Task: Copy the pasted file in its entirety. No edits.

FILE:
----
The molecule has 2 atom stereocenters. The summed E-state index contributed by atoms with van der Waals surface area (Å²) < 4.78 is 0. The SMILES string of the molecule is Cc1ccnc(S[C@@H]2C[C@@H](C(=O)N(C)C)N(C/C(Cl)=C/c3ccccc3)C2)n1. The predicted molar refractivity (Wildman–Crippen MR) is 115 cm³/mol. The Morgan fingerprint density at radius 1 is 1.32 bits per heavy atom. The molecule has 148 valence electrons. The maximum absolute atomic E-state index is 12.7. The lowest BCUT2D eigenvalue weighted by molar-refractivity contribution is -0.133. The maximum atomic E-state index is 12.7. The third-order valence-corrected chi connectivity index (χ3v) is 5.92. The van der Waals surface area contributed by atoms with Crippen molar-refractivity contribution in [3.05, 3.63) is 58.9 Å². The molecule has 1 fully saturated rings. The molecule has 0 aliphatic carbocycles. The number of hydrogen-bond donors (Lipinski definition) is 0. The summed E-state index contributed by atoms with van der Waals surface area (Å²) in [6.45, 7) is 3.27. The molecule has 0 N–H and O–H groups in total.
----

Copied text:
The molecule has 2 atom stereocenters. The summed E-state index contributed by atoms with van der Waals surface area (Å²) < 4.78 is 0. The SMILES string of the molecule is Cc1ccnc(S[C@@H]2C[C@@H](C(=O)N(C)C)N(C/C(Cl)=C/c3ccccc3)C2)n1. The predicted molar refractivity (Wildman–Crippen MR) is 115 cm³/mol. The Morgan fingerprint density at radius 1 is 1.32 bits per heavy atom. The molecule has 148 valence electrons. The maximum absolute atomic E-state index is 12.7. The lowest BCUT2D eigenvalue weighted by molar-refractivity contribution is -0.133. The maximum atomic E-state index is 12.7. The third-order valence-corrected chi connectivity index (χ3v) is 5.92. The van der Waals surface area contributed by atoms with Crippen molar-refractivity contribution in [3.05, 3.63) is 58.9 Å². The molecule has 1 fully saturated rings. The molecule has 0 aliphatic carbocycles. The number of hydrogen-bond donors (Lipinski definition) is 0. The summed E-state index contributed by atoms with van der Waals surface area (Å²) in [6.45, 7) is 3.27. The molecule has 0 N–H and O–H groups in total.